A new breed of entrepreneurs is here, courtesy of the millennial generation. Millepreneurs, as some people call them, are young aspiring entrepreneurs who want to start their journey towards financial freedom early on. But what makes them different from other generations of entrepreneurs who have undeniably more experience and funds?
Why Many Millennials Are Struggling Financially
According to research, many millennials are having a hard time keeping up with their personal finances. They have been victimized by two kinds of economic recessions, namely the Great Depression and the COVID-19 pandemic. Due to these downturns, most wages remained stagnant.
Even if wages fail to increase, the costs of essentials continue to rise. Since there is a significant imbalance between wage increases and the fast-rising costs of living, millennials have a hard time keeping up. They had to work more than one job to provide for themselves, their families, if any, and to pay debts along with their usual student debts.
We should not forget that fewer companies are offering pensions to their modern employees. This makes it hard for millennial workers to save for their retirement consistently. The birth of 401(k) made companies no longer responsible for giving pensions to their employees who had already retired.
Why Financially-stressed Millennials Are Starting Businesses
Despite the financial struggles, many millennials are taking risks by starting their own companies. They know that they need to work hard to achieve their life goals. Since being financially independent is one of them, they choose to invest in growing their wealth.
Millennials know that not many people get rich by staying as an employee. According to a survey, up to 60% of millennials felt that owning a business makes the road to financial freedom easier. They are looking for ways to invest their hard-earned savings and take risks by taking in debt for business’ sake.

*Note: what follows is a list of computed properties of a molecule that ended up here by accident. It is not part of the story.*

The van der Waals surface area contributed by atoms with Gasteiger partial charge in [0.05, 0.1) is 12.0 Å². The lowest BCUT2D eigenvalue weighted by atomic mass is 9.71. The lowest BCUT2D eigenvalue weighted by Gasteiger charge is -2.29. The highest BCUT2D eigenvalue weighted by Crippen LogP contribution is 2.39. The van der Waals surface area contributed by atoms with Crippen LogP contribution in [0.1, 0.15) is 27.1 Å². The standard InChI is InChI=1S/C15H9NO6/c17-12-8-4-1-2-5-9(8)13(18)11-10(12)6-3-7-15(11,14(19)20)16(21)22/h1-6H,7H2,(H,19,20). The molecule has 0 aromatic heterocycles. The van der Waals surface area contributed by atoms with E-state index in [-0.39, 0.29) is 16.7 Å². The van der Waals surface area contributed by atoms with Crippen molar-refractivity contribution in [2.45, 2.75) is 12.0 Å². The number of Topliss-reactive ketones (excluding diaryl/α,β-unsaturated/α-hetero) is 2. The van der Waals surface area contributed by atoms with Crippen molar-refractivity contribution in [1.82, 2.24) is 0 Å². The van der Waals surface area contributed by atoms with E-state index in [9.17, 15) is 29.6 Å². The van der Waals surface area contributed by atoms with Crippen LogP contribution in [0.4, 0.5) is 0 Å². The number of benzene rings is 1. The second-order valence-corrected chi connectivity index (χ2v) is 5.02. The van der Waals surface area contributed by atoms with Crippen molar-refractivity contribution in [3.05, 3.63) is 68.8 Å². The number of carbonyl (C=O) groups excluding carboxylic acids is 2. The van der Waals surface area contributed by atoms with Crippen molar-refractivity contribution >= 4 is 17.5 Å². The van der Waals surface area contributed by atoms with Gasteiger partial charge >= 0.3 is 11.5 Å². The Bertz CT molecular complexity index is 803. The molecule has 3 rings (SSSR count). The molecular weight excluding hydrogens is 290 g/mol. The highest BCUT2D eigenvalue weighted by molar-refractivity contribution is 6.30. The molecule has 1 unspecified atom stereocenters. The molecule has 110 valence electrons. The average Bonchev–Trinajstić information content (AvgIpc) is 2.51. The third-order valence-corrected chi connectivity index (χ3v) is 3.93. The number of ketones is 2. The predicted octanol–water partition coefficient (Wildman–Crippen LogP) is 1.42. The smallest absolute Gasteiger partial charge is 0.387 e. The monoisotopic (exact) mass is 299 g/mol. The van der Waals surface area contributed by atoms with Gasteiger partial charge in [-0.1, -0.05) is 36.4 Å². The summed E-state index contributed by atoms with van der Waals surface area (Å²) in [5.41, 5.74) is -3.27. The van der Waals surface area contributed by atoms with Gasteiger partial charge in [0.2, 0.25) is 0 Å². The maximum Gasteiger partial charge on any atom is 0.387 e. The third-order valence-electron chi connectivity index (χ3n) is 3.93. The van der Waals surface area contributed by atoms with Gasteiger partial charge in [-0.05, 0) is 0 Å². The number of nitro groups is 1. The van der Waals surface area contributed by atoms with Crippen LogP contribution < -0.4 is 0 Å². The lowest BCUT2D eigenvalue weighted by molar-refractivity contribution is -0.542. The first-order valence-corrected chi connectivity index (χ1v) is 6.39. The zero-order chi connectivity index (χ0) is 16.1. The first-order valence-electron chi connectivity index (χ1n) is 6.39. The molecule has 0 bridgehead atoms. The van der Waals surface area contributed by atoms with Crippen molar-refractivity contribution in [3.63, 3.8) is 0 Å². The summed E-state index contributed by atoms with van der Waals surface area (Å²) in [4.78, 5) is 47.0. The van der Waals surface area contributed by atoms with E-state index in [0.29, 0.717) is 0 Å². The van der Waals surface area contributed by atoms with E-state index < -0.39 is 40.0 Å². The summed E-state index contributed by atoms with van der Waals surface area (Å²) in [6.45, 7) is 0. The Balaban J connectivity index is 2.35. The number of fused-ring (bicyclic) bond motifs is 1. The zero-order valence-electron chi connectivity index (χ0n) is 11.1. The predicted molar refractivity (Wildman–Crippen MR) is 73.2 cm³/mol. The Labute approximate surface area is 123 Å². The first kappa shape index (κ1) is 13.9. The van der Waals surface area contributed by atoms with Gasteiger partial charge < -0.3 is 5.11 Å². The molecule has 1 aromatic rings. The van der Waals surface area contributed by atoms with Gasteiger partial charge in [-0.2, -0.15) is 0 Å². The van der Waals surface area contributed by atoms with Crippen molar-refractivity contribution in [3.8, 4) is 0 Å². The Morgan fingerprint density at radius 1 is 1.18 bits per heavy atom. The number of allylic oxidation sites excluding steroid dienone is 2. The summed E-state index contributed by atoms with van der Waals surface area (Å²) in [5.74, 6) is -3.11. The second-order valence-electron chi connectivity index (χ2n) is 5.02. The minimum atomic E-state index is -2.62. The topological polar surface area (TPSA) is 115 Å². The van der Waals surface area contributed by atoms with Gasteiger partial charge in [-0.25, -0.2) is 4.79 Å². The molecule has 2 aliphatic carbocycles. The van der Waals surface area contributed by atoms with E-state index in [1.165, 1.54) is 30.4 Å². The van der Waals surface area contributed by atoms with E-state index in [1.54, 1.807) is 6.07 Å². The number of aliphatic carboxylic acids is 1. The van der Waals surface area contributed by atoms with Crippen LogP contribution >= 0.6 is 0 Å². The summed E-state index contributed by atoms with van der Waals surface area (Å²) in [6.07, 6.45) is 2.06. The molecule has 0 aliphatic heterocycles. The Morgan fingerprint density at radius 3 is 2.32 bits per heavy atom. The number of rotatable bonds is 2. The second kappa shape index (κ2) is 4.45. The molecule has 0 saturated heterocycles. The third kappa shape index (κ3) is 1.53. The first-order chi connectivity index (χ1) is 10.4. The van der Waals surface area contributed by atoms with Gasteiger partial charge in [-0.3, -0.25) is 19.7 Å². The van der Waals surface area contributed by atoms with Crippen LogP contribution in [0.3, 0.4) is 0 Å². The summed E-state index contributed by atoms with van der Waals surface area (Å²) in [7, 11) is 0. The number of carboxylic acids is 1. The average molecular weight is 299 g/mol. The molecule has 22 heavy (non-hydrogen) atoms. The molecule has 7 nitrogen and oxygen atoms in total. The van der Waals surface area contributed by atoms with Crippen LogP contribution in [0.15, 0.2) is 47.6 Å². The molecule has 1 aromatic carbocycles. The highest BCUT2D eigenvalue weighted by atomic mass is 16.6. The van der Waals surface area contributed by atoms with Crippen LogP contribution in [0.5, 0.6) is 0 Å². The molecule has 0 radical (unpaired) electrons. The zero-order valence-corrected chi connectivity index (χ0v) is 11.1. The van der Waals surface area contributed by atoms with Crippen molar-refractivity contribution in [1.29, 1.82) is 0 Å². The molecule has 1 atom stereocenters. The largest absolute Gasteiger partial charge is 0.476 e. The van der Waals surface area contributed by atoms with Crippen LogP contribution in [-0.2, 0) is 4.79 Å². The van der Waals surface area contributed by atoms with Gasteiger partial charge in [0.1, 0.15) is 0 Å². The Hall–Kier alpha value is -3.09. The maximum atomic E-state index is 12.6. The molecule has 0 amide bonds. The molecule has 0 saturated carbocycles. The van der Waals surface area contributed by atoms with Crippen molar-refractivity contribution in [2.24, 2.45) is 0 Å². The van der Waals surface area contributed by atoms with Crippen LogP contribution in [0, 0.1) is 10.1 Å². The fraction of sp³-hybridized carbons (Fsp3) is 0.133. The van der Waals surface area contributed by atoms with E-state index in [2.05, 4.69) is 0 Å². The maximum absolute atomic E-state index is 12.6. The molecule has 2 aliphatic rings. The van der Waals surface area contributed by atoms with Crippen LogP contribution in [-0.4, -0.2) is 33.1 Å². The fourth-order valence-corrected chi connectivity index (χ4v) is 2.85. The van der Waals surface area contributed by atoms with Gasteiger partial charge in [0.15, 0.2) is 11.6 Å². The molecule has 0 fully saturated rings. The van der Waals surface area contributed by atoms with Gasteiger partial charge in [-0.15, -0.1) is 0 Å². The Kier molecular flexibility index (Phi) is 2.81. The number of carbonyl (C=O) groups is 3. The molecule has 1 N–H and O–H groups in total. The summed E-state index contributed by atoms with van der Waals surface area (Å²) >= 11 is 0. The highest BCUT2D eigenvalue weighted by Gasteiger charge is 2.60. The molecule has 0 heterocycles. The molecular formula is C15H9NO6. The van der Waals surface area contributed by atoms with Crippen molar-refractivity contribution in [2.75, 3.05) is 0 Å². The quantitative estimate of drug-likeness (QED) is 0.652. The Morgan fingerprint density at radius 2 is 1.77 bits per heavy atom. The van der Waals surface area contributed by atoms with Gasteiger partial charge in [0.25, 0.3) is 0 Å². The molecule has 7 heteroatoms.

How Millepreneurs Differ From Older Entrepreneurs
Many millennials are starting to build their businesses early. Most Baby Boomers began a business at an average age of 35 years old. Unlike older generations, they are more willing to give up a stable nine-to-five job in hopes of building and growing their own brand at 31.
Thanks to technology, millennials can start a business at a more cost-effective cost. Online marketing proved to be an effective way to market to their target audiences. Since today’s consumers are also often online, this proves to be a favorable timing for tech-loving millepreneurs.
Willingness to Learn From the Pros
Millennials may have their own ways of building and growing businesses. But if there is one thing they need, that is the expertise of experienced professionals in different fields. They value the recommendations of their loved ones as much as they respect the authority of specific industry influencers.
This is one reason why more millennials are now exploring the services of reliable financial experts like Jacobsen Capital Advisors. They know that having a mentor helps in building successful brands. They know that one great way to make their investments thrive is by having mentors who are experts in their fields.
According to a study, millennial entrepreneurs build an average of eight companies more compared to their older generational rivals. They have a higher comfort level of failure, making them willing to take more risks. This encourages them to build multiple companies, one after the other.
Millepreneurs understand that having more than one stream of income is always better. They try to diversify their portfolio by building businesses in different industries. In case one or two fail, they have a few more they can build wealth with.
Corporate Social Responsibility as a Priority
Many millennials are also building businesses while keeping their corporate social responsibility to heart. They advocate for the environment in hopes of building and preparing a brighter future for the younger generation. They do this by embracing sustainability and adopting green practices.
Some millepreneurs are pursuing charitable causes as part of their vision of mission. They know how hard other people’s lives are in certain parts of the world. They donate some, if not most, of their earnings to the marginalized and disadvantaged groups to fulfill their sense of purpose.
These are but some ways millennial entrepreneurs are different. They care about charity and the environment and try to incorporate social causes through their business. They build more business at an earlier age and are using tech to grow their brands. Millepreneurs also value expert advice, which helps them learn valuable business lessons. Even if many consider them the poorest of all generations, they still try their best to prove that financial struggles are not enough reasons to give up their entrepreneurial dreams.